Rosy Red

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The hot sweltering summer night of ‘54 had just taken hold of the Butler mansion, as Rosalind finished splashing some of her favorite nail polish on her petite fingernails. Rosalind Butler, a mere adolescent of 17, was the daughter of quite a fortune. After Maxwell Butler had struck oil some 30 years ago, his income exponentially grew and in the same year engaged to another fortune-- the singing wonder by the name of Laura Blunt. She was not in the least attracted to the fleshy, meaty man that he was, only to his fleshy, meaty pocketbook. When she had been blessed with a newborn she immediately left him, took a grand sum of money and disappeared. From the moment this “blessed newborn” was brought into the world, she was ignored almost all the time. With no mother and a billionaire father, she practically raised herself. As if she wasn’t brushed off enough, she received this treatment from many of her friends, even her last beau, Amory. She was still recuperating that night, for it only had been two days after she had done the terrible deed. Of course the boy wasn’t ecstatic about the break up, but she could not and certainly would not tolerate it; she received the same treatment a bit too much from her father. After she finished powdering her face, she decided to horse around with the $500 pedigree English terrier.
Tap tap tap tap
“Is...is anyone there?” squeaked Rosalind, petrified. She thought she heard a faint tapping from the ground floor.
Tap tap tap tap
She heard it again, this time with greater force and urgency. By force of habit, she stopped what she was doing and headed towards the door. With the terrier under her arm, she went to the front door and flung it open, half expecting her father.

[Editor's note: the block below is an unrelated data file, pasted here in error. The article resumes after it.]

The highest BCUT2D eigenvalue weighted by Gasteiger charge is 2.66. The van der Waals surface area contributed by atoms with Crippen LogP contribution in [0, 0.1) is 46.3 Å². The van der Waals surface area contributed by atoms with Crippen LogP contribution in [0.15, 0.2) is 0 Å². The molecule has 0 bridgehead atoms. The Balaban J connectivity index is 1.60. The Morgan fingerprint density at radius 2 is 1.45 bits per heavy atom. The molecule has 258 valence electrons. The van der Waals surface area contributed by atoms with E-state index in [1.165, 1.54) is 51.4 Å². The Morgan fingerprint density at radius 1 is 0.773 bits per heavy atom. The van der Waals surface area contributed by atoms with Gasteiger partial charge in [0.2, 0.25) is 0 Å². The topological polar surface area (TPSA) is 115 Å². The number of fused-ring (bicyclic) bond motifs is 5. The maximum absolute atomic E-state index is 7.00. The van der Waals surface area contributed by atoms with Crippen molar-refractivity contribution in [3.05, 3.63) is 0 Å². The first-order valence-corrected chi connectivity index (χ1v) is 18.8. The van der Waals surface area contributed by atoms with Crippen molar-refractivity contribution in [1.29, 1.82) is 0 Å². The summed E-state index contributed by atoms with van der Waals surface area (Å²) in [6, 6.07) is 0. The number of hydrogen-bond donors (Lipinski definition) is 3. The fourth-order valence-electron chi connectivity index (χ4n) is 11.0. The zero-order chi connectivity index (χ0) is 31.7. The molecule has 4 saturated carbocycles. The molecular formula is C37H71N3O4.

It was daily routine: Mr. Butler would head out briskly at dusk and come home in the middle of the night. Like all Friday nights, he would enjoy a luxurious dinner, adore some luxurious single women and fit in a dance or two at a luxurious establishment, while leaving his only daughter at home. Now one might reach some conclusions about Mr. Butler, but Rosalind could tell you much worse; only she just didn’t give a d*mn. She peered out but saw only the moonlit shadow of the mansion on the leafy greens. Nobody. Not even her father.
Tap tap tap tap
Her heart just about went up her throat and out the mouth at this point, with her looming imagination constructing terrifying images in her mind.

“Owwie!” she squeaked again, as the little pedigree terrier nipped her well-manicured hand, and scurried away. Who could blame him, her “petrified self” almost squashed the poor dog alive.

“Now where in heavens did that mutt go?” She murmured. She desperately tried to turn on the light fuse, but the darkness was overpowering. The power lines are always tangled up in this godd*mn house she thought. Colossal beads of sweat dripped down Rosalind’s face as her options ran out. She always thought things through with the utmost care, just a knack she acquired out of the blue. Rosalind snatched the closest object to her that looked by any means threatening. This particular object happened to be a scrawny dog show trophy, won by none other than the majestic terrier, currently missing in action.